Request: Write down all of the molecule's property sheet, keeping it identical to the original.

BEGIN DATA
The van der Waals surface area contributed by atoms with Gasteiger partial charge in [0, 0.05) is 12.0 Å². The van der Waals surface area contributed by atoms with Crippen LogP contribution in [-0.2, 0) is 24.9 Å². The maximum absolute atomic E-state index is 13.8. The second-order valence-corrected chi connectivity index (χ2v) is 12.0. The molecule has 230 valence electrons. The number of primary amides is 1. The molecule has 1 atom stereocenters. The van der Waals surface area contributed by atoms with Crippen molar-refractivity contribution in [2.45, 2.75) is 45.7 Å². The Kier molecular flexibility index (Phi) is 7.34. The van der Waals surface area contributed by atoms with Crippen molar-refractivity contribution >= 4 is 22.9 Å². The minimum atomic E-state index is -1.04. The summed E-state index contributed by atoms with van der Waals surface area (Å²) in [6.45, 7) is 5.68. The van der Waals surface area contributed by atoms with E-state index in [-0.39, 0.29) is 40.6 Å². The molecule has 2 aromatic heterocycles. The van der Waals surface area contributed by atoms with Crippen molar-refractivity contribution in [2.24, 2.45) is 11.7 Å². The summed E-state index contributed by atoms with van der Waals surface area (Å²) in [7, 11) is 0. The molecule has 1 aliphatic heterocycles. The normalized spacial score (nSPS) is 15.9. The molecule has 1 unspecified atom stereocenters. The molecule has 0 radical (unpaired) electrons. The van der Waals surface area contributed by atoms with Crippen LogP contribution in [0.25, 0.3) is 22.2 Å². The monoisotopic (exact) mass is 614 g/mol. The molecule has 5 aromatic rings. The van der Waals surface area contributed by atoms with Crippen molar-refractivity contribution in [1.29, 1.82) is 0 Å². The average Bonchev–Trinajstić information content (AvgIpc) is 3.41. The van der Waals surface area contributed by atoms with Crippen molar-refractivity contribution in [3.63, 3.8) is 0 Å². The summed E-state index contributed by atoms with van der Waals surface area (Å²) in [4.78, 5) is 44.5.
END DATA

The van der Waals surface area contributed by atoms with Gasteiger partial charge in [0, 0.05) is 12.0 Å². The van der Waals surface area contributed by atoms with Crippen LogP contribution in [-0.2, 0) is 24.9 Å². The maximum absolute atomic E-state index is 13.8. The second-order valence-corrected chi connectivity index (χ2v) is 12.0. The molecule has 230 valence electrons. The number of primary amides is 1. The molecule has 1 atom stereocenters. The van der Waals surface area contributed by atoms with Crippen molar-refractivity contribution in [2.45, 2.75) is 45.7 Å². The Kier molecular flexibility index (Phi) is 7.34. The van der Waals surface area contributed by atoms with Crippen molar-refractivity contribution >= 4 is 22.9 Å². The minimum atomic E-state index is -1.04. The summed E-state index contributed by atoms with van der Waals surface area (Å²) in [6.45, 7) is 5.68. The van der Waals surface area contributed by atoms with E-state index in [-0.39, 0.29) is 40.6 Å². The molecule has 2 aromatic heterocycles. The van der Waals surface area contributed by atoms with Crippen molar-refractivity contribution in [2.24, 2.45) is 11.7 Å². The summed E-state index contributed by atoms with van der Waals surface area (Å²) in [7, 11) is 0. The molecule has 1 aliphatic heterocycles. The normalized spacial score (nSPS) is 15.9. The molecule has 1 unspecified atom stereocenters. The molecule has 0 radical (unpaired) electrons. The van der Waals surface area contributed by atoms with Crippen LogP contribution in [0.25, 0.3) is 22.2 Å². The monoisotopic (exact) mass is 614 g/mol. The molecule has 5 aromatic rings. The van der Waals surface area contributed by atoms with Crippen molar-refractivity contribution in [1.29, 1.82) is 0 Å². The average Bonchev–Trinajstić information content (AvgIpc) is 3.41. The van der Waals surface area contributed by atoms with Crippen molar-refractivity contribution in [3.63, 3.8) is 0 Å². The summed E-state index contributed by atoms with van der Waals surface area (Å²) in [4.78, 5) is 44.5.